Mortgage changes afoot for ‘accidental’ property investors

The Mortgage Credit Directive, part of new EU regulations, is designed to more stringently regulate the buy-to-let property market. The directive applies to those using mortgages to finance investment properties and applies from March 21st 2016.

The ‘accidental’ landlord and professional buy-to-let investor

Broadly speaking there tends to be two types of landlord:

  • ‘Accidental’ or ‘consumer buy-to-let landlord’ – someone who perhaps inherits a property and lets it out because they don’t need to live in it themselves or lets out their home – perhaps because they move abroad. They’ve never intended to become a landlord but circumstances contrive to make them become one.
  •  Professional property buy-to-let investor – someone (or perhaps a business entity) who buys one or more properties with the sole purpose of letting them and deriving income from the rents paid by tenants. Maybe, in the fullness of time, they’ll sell one or more of the properties in their portfolio to make a profit from likely property value increases.

The situation up to the implementation of the Mortgage Credit Directive

‘Accidental’ landlords weren’t previously subject to the same type of stringent mortgage qualification checks that apply to regular residential mortgage applicants. The directive will change this and ensure accidental landlords have to pass the type of affordability tests in terms of their income and expenditure applicable to residential borrowers.

In effect, the buy-to-let market is becoming supervised for the first time and those considered to be ‘accidental’ or ‘consumer buy-to-let’ landlords will have to take out a regulated mortgage product.

Before the directive, buy-to-let mortgages were unregulated basically because buy-to-let investors were all considered as a business, and therefore required less supervision than someone taking out a mortgage to buy and live in their home.

The Treasury has defined consumer buy-to-let as: “a buy-to-let mortgage contract which is not entered into by the borrower wholly or predominantly for the purposes of a business carried on, or intended to be carried on, by the borrower.”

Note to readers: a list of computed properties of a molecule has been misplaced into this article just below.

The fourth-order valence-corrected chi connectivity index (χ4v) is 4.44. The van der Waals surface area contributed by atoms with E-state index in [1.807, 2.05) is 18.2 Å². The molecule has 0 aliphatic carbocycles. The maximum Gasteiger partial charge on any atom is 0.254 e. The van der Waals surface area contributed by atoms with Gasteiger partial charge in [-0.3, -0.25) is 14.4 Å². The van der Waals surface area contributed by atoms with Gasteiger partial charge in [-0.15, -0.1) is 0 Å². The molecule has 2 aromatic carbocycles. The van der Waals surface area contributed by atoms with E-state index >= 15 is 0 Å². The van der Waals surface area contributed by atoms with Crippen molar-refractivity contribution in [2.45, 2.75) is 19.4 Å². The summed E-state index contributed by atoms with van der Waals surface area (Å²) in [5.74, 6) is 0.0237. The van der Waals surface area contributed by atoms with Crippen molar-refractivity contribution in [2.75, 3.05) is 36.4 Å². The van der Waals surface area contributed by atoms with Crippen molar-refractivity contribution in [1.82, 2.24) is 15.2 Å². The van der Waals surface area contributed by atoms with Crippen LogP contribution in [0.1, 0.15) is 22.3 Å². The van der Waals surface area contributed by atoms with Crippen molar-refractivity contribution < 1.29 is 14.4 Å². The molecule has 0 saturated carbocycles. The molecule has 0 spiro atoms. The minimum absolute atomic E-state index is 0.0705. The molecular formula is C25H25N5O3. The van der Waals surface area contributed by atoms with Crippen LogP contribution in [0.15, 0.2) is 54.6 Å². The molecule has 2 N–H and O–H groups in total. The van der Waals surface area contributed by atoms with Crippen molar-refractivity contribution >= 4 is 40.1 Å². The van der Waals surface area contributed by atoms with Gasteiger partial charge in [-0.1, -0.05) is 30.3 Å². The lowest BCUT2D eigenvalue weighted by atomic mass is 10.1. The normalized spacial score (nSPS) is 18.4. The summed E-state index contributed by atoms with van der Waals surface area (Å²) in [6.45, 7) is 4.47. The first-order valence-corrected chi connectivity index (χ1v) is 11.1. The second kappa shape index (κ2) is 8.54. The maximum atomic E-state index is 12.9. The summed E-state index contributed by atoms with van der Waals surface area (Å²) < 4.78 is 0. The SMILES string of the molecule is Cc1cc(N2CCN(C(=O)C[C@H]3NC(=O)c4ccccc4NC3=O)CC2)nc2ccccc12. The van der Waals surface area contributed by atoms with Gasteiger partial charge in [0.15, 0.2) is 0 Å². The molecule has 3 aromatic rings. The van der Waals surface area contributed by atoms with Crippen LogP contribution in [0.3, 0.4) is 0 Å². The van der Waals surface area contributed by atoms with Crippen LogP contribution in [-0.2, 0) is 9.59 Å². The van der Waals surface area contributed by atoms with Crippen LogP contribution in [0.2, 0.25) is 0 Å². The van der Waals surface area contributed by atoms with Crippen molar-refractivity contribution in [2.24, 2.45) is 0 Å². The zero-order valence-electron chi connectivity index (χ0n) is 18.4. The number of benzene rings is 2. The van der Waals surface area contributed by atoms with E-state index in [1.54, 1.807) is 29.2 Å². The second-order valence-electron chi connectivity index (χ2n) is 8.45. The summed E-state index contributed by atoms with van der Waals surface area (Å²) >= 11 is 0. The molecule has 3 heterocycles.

The reason for these measures

Accidental landlords don’t usually make a conscious business decision regarding their buy-to-let property, the directive is designed to treat them as consumers rather than professional property investors.

Before the Mortgage Credit Directive, mortgages for ‘accidental’ landlords as with professional property investors were calculated more in relation to the likely income from rentals rather than a more direct assessment of the applicant’s ability to pay it.

According to the Council of Mortgage Lenders (CML) there were over 1.6 million mortgage products ‘running’ at the end of 2014, and the Treasury estimate some 11% fall into the consumer buy-to-let category.

In effect, the new legislation allows the borrower to declare whether they are a ‘professional’ property investor or a consumer. Lenders will likely have to decide on individual cases whether an applicant is a consumer or a professional.

Foreign currency mortgages

There are new requirements for lenders providing mortgages in a foreign country. They’ll have to check the exchange rate between the currency the borrower receives their income in and the one they pay the mortgage with. If currencies fluctuate beyond a certain limit, the lender would be obliged to let the borrower switch currency if they wish.

This could prove costly for lenders and there are fears they may stop offering foreign currency mortgages.


For the professional property investor, the Mortgage Credit Directive doesn’t affect the way they apply for and obtain funding for property purchases. It’s squarely aimed at ‘consumer buy-to-let’ landlords.

Your home or property may be repossessed if you do not keep up repayments on your mortgage.